Roadworks cost me £18k - and now council wants my money!
SPANISH restaurant owner Malcolm Cook didn’t need a bull to see red when he received a letter from the chief executive of Warwick District Council requesting ‘sponsorship’ towards improving the look of local traffic islands.
Incandescent with rage, Mr Cook fired back a letter accusing district chief Chris Elliott of a total lack of sensitivity in the light of the thousands of pounds lost by Warwick traders during the long-delayed upgrade to Jury Street and High Street.
Mr Cook, who has run the Catalan restaurant in Jury Street for the past eight years, says the never-ending roadworks cost him £18,000 in the past three months.
Even now the scheme is not entirely finished as the road - temporarily surfaced in time for the Olympic torch - still needs more attention from county council’s contractors.
And although most traders blame the county for the delays, it was the letter from the district council requesting sponsorship for landscaping on traffic islands that tipped Mr Cook over the edge.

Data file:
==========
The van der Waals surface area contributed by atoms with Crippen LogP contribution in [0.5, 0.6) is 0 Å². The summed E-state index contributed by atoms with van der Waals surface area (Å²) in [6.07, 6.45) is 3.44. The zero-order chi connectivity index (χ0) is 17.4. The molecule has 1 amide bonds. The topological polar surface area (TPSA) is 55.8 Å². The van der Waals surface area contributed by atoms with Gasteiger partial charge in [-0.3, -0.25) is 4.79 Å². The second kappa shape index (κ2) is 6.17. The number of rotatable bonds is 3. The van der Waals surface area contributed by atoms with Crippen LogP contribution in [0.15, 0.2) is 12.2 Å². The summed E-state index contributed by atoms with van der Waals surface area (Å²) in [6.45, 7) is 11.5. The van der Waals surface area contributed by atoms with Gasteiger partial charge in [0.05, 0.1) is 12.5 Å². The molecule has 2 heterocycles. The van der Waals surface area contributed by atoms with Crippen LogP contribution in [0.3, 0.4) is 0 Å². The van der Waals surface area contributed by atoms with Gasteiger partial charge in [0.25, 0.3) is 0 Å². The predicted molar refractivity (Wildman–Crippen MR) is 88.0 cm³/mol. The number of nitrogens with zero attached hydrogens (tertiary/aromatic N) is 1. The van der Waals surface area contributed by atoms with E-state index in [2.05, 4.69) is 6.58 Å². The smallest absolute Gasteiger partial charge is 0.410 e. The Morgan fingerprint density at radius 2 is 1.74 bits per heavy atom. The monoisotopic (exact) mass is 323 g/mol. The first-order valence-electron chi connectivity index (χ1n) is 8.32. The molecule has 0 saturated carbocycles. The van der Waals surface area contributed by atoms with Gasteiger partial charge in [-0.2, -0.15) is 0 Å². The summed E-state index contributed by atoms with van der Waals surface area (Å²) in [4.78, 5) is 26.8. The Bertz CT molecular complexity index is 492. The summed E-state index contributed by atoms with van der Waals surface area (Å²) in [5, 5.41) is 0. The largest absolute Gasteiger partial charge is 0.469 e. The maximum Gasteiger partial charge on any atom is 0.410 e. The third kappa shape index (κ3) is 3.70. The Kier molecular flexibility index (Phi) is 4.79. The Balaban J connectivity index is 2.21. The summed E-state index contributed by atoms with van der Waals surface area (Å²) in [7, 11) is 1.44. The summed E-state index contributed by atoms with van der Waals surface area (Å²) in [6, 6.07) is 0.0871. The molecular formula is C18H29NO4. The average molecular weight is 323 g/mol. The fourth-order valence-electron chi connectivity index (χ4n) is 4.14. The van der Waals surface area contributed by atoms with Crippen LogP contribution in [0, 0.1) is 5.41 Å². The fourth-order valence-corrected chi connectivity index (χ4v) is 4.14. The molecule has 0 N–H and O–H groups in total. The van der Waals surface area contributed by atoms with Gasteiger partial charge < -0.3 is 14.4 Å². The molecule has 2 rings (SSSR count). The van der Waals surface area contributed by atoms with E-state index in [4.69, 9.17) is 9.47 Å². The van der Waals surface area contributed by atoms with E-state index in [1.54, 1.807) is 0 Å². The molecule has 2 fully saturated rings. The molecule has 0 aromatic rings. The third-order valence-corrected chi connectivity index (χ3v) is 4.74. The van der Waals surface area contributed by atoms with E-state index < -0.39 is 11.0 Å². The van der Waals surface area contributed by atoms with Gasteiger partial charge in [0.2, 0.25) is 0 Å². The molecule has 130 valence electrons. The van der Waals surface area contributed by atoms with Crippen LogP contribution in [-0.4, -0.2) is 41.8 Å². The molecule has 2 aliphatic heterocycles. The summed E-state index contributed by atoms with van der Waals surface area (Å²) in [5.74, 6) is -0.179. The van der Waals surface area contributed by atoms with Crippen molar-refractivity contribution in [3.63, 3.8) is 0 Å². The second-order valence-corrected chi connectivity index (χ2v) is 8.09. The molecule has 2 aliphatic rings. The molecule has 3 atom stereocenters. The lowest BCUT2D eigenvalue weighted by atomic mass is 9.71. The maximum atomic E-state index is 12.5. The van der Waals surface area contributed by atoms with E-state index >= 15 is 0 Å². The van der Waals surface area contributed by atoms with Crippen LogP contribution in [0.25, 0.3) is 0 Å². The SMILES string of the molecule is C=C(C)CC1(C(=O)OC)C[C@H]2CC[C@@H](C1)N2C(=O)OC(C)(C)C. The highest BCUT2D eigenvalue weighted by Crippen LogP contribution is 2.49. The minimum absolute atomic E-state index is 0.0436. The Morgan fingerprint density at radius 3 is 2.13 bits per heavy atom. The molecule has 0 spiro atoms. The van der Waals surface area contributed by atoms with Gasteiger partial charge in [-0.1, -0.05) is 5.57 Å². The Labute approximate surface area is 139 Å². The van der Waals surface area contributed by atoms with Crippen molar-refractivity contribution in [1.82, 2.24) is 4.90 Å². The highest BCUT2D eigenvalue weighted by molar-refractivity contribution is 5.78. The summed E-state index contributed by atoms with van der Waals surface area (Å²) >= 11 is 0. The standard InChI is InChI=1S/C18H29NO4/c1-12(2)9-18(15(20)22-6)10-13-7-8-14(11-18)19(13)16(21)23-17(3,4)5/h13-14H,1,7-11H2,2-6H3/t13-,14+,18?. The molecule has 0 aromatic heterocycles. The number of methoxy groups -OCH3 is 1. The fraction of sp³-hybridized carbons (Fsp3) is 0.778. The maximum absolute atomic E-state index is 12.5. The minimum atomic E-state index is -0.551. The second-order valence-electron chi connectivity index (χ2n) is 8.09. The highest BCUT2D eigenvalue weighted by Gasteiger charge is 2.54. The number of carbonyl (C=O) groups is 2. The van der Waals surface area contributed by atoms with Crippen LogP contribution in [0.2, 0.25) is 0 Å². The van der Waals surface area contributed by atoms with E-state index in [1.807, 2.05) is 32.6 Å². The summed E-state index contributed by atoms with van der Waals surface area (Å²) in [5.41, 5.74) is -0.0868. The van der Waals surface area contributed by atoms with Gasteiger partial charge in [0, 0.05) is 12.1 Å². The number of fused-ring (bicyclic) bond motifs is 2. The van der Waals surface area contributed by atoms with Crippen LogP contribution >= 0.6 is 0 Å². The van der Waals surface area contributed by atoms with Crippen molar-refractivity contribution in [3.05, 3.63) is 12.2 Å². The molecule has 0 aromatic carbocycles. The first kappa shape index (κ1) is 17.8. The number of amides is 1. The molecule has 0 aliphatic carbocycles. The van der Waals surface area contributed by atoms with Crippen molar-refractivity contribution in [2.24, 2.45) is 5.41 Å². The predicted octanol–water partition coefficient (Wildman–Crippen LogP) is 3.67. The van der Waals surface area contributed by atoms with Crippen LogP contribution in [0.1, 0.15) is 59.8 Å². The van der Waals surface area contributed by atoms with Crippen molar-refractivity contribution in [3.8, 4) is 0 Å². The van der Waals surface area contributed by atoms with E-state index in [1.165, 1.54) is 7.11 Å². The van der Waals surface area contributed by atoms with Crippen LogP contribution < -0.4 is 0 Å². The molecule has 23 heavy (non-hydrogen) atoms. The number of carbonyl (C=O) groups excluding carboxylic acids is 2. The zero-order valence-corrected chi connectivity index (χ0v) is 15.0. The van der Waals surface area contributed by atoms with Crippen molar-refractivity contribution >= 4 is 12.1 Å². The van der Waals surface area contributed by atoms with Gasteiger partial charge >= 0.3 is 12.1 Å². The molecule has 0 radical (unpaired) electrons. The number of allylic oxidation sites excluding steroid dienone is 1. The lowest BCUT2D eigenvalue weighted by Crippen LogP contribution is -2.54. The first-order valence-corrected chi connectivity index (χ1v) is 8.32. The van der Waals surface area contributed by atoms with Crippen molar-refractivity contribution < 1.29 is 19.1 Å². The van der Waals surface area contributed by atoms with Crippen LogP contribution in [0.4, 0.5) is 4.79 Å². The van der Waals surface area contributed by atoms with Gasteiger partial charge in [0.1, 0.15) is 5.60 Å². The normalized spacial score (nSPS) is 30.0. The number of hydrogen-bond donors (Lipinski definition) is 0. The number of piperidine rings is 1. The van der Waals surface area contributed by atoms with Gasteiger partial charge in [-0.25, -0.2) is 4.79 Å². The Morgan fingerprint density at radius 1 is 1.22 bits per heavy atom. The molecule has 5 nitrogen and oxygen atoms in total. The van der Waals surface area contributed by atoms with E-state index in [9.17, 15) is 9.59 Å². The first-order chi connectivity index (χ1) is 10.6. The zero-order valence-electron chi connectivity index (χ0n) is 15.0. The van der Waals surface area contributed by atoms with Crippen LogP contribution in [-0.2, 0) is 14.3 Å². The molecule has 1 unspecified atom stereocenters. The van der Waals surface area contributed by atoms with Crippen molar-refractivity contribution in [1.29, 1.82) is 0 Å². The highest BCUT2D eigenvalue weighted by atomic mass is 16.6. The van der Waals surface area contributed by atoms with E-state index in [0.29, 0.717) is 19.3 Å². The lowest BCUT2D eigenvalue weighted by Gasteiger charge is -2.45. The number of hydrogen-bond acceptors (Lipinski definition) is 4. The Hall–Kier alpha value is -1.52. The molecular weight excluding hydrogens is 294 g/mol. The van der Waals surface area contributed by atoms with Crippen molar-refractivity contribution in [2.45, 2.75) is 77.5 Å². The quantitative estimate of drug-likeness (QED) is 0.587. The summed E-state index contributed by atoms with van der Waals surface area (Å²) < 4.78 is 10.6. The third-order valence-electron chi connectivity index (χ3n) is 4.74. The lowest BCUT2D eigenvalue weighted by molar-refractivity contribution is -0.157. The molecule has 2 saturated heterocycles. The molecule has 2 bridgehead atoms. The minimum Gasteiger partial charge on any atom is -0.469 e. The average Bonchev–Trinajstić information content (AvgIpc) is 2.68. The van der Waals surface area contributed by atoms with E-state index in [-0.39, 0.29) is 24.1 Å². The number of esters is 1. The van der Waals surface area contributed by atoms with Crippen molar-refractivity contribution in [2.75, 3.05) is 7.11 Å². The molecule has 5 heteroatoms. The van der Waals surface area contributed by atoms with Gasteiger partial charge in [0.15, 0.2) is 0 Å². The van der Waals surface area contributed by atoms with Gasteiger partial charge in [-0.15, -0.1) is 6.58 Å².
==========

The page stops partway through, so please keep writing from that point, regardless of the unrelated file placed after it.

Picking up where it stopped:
He advised Mr Elliott to tell his advertising company partners, Immediate Solutions, to go “take a running jump.”
Mr Cook said: “My business fell 30 per cent during the roadworks in April and May following six months of steady growth. That was the county’s fault but now the district not only won’t let us claim relief on our business rates but wants money for the very things we pay those rates for.”
An apologetic Mr Elliott says he accepts the “insensitivity of timing” of his appeal for sponsorship.
But he said while the district collects £60 million a year in business rates from local companies, this cash went into a national pot from which the district only receives back £8 million which simply did not cover the sort of visual amenities on roadsides that will present towns in the best possible light. Mr Elliott added: “I am fully aware of the impact recent road works have had on Warwick town centre and the businesses therein. It as a matter this council regrets but has no control over as the works are the responsibility of the county council.
“Business Rate relief was estimated to cost in the region of £300,000 which very simply, I regret to say, we would have found too difficult to find when our overall grand from central government is going down by 28 per cent over four years.”
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Tuesday 21 May 2013
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